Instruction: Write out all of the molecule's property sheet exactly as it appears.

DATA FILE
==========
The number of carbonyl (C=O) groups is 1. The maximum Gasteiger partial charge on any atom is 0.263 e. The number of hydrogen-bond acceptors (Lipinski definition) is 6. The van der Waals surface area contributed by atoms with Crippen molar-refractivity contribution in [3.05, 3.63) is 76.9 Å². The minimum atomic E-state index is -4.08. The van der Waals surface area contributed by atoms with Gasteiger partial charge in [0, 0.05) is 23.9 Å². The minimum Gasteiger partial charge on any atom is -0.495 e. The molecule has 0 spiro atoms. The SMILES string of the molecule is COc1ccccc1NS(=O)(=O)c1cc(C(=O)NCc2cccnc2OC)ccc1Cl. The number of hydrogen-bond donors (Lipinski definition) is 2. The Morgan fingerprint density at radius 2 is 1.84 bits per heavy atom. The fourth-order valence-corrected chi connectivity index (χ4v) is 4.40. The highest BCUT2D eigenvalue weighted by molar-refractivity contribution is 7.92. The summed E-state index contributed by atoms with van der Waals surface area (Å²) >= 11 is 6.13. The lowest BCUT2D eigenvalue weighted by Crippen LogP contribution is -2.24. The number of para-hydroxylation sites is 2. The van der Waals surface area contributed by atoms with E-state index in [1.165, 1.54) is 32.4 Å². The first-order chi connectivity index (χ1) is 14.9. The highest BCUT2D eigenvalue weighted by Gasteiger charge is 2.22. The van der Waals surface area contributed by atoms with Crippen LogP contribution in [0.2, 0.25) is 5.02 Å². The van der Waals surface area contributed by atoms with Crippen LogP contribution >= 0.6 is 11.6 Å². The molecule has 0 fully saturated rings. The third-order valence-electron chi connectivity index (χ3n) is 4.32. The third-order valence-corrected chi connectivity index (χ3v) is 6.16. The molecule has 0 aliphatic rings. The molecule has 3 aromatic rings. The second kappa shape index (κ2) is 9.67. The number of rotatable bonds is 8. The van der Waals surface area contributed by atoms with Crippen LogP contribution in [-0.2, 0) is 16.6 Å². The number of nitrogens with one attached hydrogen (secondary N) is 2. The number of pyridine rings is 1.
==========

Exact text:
The number of carbonyl (C=O) groups is 1. The maximum Gasteiger partial charge on any atom is 0.263 e. The number of hydrogen-bond acceptors (Lipinski definition) is 6. The van der Waals surface area contributed by atoms with Crippen molar-refractivity contribution in [3.05, 3.63) is 76.9 Å². The minimum atomic E-state index is -4.08. The van der Waals surface area contributed by atoms with Gasteiger partial charge in [0, 0.05) is 23.9 Å². The minimum Gasteiger partial charge on any atom is -0.495 e. The molecule has 0 spiro atoms. The SMILES string of the molecule is COc1ccccc1NS(=O)(=O)c1cc(C(=O)NCc2cccnc2OC)ccc1Cl. The number of hydrogen-bond donors (Lipinski definition) is 2. The Morgan fingerprint density at radius 2 is 1.84 bits per heavy atom. The fourth-order valence-corrected chi connectivity index (χ4v) is 4.40. The highest BCUT2D eigenvalue weighted by molar-refractivity contribution is 7.92. The summed E-state index contributed by atoms with van der Waals surface area (Å²) >= 11 is 6.13. The lowest BCUT2D eigenvalue weighted by Crippen LogP contribution is -2.24. The number of para-hydroxylation sites is 2. The van der Waals surface area contributed by atoms with E-state index in [1.165, 1.54) is 32.4 Å². The first-order chi connectivity index (χ1) is 14.9. The highest BCUT2D eigenvalue weighted by Gasteiger charge is 2.22. The van der Waals surface area contributed by atoms with Crippen LogP contribution in [0.2, 0.25) is 5.02 Å². The van der Waals surface area contributed by atoms with Crippen LogP contribution >= 0.6 is 11.6 Å². The molecule has 0 fully saturated rings. The third-order valence-electron chi connectivity index (χ3n) is 4.32. The third-order valence-corrected chi connectivity index (χ3v) is 6.16. The molecule has 0 aliphatic rings. The molecule has 3 aromatic rings. The second kappa shape index (κ2) is 9.67. The number of rotatable bonds is 8. The van der Waals surface area contributed by atoms with Crippen LogP contribution in [-0.2, 0) is 16.6 Å². The number of nitrogens with one attached hydrogen (secondary N) is 2. The number of pyridine rings is 1.